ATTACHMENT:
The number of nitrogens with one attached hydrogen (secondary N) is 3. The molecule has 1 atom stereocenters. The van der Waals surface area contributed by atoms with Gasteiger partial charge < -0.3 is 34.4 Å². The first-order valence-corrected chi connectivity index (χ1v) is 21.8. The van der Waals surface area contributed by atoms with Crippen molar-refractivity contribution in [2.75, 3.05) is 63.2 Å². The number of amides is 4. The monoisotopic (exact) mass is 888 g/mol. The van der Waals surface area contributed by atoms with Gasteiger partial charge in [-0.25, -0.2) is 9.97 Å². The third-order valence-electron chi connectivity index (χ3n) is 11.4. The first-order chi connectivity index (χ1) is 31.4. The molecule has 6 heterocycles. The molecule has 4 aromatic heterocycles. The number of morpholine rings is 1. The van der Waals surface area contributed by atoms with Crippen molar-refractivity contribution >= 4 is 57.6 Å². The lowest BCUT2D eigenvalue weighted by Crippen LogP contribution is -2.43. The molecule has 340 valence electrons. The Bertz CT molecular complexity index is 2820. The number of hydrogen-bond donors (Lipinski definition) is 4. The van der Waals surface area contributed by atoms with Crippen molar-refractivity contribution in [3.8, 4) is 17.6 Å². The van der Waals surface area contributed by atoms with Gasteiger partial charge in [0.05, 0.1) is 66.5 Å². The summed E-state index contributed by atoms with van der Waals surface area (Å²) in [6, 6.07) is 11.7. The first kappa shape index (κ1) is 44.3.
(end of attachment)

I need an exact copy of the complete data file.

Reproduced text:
The number of nitrogens with one attached hydrogen (secondary N) is 3. The molecule has 1 atom stereocenters. The van der Waals surface area contributed by atoms with Gasteiger partial charge < -0.3 is 34.4 Å². The first-order valence-corrected chi connectivity index (χ1v) is 21.8. The van der Waals surface area contributed by atoms with Crippen molar-refractivity contribution in [2.75, 3.05) is 63.2 Å². The number of amides is 4. The monoisotopic (exact) mass is 888 g/mol. The van der Waals surface area contributed by atoms with Gasteiger partial charge in [-0.25, -0.2) is 9.97 Å². The third-order valence-electron chi connectivity index (χ3n) is 11.4. The first-order chi connectivity index (χ1) is 31.4. The molecule has 6 heterocycles. The molecule has 4 aromatic heterocycles. The number of morpholine rings is 1. The van der Waals surface area contributed by atoms with Crippen molar-refractivity contribution >= 4 is 57.6 Å². The lowest BCUT2D eigenvalue weighted by Crippen LogP contribution is -2.43. The molecule has 340 valence electrons. The Bertz CT molecular complexity index is 2820. The number of hydrogen-bond donors (Lipinski definition) is 4. The van der Waals surface area contributed by atoms with Crippen molar-refractivity contribution in [3.8, 4) is 17.6 Å². The van der Waals surface area contributed by atoms with Gasteiger partial charge in [0.05, 0.1) is 66.5 Å². The summed E-state index contributed by atoms with van der Waals surface area (Å²) in [6, 6.07) is 11.7. The first kappa shape index (κ1) is 44.3.